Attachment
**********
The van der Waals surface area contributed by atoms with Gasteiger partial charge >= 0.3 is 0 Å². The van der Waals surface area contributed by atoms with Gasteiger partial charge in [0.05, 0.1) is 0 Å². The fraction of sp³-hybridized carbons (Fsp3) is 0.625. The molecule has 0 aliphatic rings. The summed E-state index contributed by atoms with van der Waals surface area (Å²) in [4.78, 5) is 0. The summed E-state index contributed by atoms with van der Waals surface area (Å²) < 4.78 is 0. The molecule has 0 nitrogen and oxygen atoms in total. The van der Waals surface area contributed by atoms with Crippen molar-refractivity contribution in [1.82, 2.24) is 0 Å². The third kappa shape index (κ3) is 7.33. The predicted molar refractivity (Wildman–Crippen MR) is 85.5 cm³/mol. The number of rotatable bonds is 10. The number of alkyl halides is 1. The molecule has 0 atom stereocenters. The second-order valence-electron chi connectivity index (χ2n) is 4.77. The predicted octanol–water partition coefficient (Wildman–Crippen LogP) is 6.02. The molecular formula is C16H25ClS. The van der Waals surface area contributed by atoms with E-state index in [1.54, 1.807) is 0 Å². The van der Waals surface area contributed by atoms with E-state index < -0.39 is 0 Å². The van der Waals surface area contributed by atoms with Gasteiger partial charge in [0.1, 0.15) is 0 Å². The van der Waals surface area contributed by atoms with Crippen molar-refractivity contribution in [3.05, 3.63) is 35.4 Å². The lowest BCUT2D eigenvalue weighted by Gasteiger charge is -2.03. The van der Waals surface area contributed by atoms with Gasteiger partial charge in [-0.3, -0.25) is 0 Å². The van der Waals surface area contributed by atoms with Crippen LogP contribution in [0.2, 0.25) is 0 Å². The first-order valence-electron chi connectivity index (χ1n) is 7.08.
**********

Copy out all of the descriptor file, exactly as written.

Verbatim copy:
The van der Waals surface area contributed by atoms with Gasteiger partial charge >= 0.3 is 0 Å². The van der Waals surface area contributed by atoms with Gasteiger partial charge in [0.05, 0.1) is 0 Å². The fraction of sp³-hybridized carbons (Fsp3) is 0.625. The molecule has 0 aliphatic rings. The summed E-state index contributed by atoms with van der Waals surface area (Å²) in [4.78, 5) is 0. The summed E-state index contributed by atoms with van der Waals surface area (Å²) < 4.78 is 0. The molecule has 0 nitrogen and oxygen atoms in total. The van der Waals surface area contributed by atoms with Crippen molar-refractivity contribution in [1.82, 2.24) is 0 Å². The third kappa shape index (κ3) is 7.33. The predicted molar refractivity (Wildman–Crippen MR) is 85.5 cm³/mol. The number of rotatable bonds is 10. The number of alkyl halides is 1. The molecule has 0 atom stereocenters. The second-order valence-electron chi connectivity index (χ2n) is 4.77. The predicted octanol–water partition coefficient (Wildman–Crippen LogP) is 6.02. The molecular formula is C16H25ClS. The van der Waals surface area contributed by atoms with E-state index in [1.54, 1.807) is 0 Å². The van der Waals surface area contributed by atoms with E-state index < -0.39 is 0 Å². The van der Waals surface area contributed by atoms with Gasteiger partial charge in [0.1, 0.15) is 0 Å². The van der Waals surface area contributed by atoms with Crippen molar-refractivity contribution in [3.05, 3.63) is 35.4 Å². The lowest BCUT2D eigenvalue weighted by Gasteiger charge is -2.03. The van der Waals surface area contributed by atoms with Gasteiger partial charge in [-0.3, -0.25) is 0 Å². The van der Waals surface area contributed by atoms with Crippen LogP contribution in [0.2, 0.25) is 0 Å². The first-order valence-electron chi connectivity index (χ1n) is 7.08.